© 2024 KRCU Public Radio
90.9 Cape Girardeau | 88.9-HD Ste. Genevieve | 88.7 Poplar Bluff
Play Live Radio
Next Up:
0:00 0:00
Available On Air Stations
Every week, join Sydney Waters as she helps you navigate life as a smart consumer. You'll cover everything in avoiding the latest scams, including phishing emails, medical equipment fraud, understanding layaway, hiring a reputable tax preparer, and even digital spring cleaning. Add to your toolbox and flip through your Consumer Handbook Thursdays during NPR’s Morning Edition at 6:42 a.m. and 8:42 a.m., only on KRCU.

Consumer Handbook: Financial Tips for the New Year

2024 Goal, Plan, Action checklist text on note pad with laptop, glasses and pen.
yusnizam/Getty Images
2024 Goal, Plan, Action checklist text on note pad with laptop, glasses and pen.

Better Business Bureau reminds consumers to do a pulse check on their financial health and safety in the New Year.

Over 2/3 of Americans likely made 2024 New Year’s resolutions related to personal finance, according to Fidelity Investments’ 2024 New Year’s Financial Resolutions Study.

The study states that many Americans feel inflation made it harder for them to stick to their 2023 financial goals – 92% of respondents said they will change their approach in 2024 in light of the past couple years.

It's clear that many are hoping for a fresh start in 2024. Top resolutions included saving more money (41%), paying down debt (38%) and spending less money (30%).

“The New Year is a great time to check your financial health. Ask yourself how you can be smarter – and safer – with your finances,” said Michelle L. Corey, BBB St. Louis president and CEO. “BBB’s tips can help you make wise purchasing decisions and avoid losing money to scams or unethical businesses in 2024.”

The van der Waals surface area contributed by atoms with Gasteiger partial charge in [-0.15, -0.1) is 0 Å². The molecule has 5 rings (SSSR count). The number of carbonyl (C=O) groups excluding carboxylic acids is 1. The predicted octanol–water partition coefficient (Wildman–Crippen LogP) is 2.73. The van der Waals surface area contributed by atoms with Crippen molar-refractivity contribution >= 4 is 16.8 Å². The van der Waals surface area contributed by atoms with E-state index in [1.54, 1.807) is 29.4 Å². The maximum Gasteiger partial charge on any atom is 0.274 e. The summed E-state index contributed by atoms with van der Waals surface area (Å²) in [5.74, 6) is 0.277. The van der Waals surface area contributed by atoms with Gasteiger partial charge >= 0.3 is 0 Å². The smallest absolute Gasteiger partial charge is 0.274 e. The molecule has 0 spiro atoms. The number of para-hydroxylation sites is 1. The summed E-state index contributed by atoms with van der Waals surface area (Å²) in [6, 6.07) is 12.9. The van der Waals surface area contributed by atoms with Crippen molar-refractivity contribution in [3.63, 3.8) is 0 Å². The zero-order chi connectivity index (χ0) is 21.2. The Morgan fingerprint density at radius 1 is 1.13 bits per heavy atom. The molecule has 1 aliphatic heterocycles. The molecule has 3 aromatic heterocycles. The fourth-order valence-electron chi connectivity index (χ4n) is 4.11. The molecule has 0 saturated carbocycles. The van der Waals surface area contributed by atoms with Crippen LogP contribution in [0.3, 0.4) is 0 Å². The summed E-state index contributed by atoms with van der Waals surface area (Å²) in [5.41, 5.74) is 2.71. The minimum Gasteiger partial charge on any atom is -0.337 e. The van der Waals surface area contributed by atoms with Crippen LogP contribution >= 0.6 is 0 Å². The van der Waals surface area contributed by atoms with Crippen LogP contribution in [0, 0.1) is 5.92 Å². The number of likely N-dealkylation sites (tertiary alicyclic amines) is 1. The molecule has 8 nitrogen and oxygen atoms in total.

BBB’s financial tips for the New Year:

Make a new budget. Tracking your spending with a budget is one of the best ways to save money and reduce debt. Budgeting looks different for everyone, but a good first step is to figure out how much debt you have and set repayment goals. Then, determine your fixed expenses, needs and wants, and make sure these don’t exceed your income. (Consider alternative income, like selling unused items or part-time work in the gig economy.) If possible, set aside part of your income for retirement and emergency savings.

Take advantage of free tools. Many online tools, like budgeting apps and debt reduction software, can help you manage and reduce debt. Your financial institution may also have budgeting tools you can use.

Inventory your credit cards. Credit cards have high interest rates, which can be a drag on your budget over time. Reach out to your credit card company to ask if your interest rate can be lowered or if you can leverage a balance transfer offer to switch to a card with a lower rate. If you’re signing up for a new credit card, research the company first. Read the terms and contract carefully – there may be big penalties if you miss a payment.

● Make a plan to pay down credit card debt. Some experts recommend paying off cards with the highest interest rates first. Others recommend paying off cards with the smallest balances first. Determine what makes the most sense for you and your budget. Try making small payments throughout the month – for example, put the $5 you would have spent on a coffee towards debt instead.

Inventory your subscriptions. Monthly subscriptions can be a good place to cut costs. Some use negative-option sales tactics, which means you are charged for a service if you don’t opt out – and those costs can sneak up on you.

Avoid wasting money on unethical businesses or scams. Check with BBB before making a purchase or choosing a business. Making careful decisions now can save time, money, and headaches later. Research all companies at BBB.org, and check BBB Scam Tracker regularly to see what scams are happening in your area.

For more financial tips, check out BBB’s Money HQ.

Have another resolution you need help with? Try BBB’s New Year’s Guide.

Sydney Waters is the new Regional Director of Better Business Bureau in Cape Girardeau and responsible for outreach efforts in Southern Illinois and Eastern and Southwest Missouri.